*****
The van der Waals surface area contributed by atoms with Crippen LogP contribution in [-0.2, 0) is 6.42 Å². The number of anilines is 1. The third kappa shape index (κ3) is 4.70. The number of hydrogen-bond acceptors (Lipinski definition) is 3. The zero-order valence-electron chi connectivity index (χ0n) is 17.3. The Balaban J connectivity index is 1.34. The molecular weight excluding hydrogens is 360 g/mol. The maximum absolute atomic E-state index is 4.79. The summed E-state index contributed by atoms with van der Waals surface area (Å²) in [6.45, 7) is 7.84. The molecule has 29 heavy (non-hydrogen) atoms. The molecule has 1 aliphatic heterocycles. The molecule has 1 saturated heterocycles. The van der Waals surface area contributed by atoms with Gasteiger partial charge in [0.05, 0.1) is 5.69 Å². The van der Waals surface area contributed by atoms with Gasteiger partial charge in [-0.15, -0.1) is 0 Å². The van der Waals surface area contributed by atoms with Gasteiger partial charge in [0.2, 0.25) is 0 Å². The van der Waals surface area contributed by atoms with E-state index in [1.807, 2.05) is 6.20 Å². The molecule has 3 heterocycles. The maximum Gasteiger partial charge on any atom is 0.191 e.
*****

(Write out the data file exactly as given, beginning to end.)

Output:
The van der Waals surface area contributed by atoms with Crippen LogP contribution in [-0.2, 0) is 6.42 Å². The number of anilines is 1. The third kappa shape index (κ3) is 4.70. The number of hydrogen-bond acceptors (Lipinski definition) is 3. The zero-order valence-electron chi connectivity index (χ0n) is 17.3. The Balaban J connectivity index is 1.34. The molecular weight excluding hydrogens is 360 g/mol. The maximum absolute atomic E-state index is 4.79. The summed E-state index contributed by atoms with van der Waals surface area (Å²) in [6.45, 7) is 7.84. The molecule has 29 heavy (non-hydrogen) atoms. The molecule has 1 aliphatic heterocycles. The molecule has 1 saturated heterocycles. The van der Waals surface area contributed by atoms with Gasteiger partial charge in [0.05, 0.1) is 5.69 Å². The van der Waals surface area contributed by atoms with Gasteiger partial charge in [-0.15, -0.1) is 0 Å². The van der Waals surface area contributed by atoms with Gasteiger partial charge in [0.2, 0.25) is 0 Å². The van der Waals surface area contributed by atoms with E-state index in [1.807, 2.05) is 6.20 Å². The molecule has 3 heterocycles. The maximum Gasteiger partial charge on any atom is 0.191 e.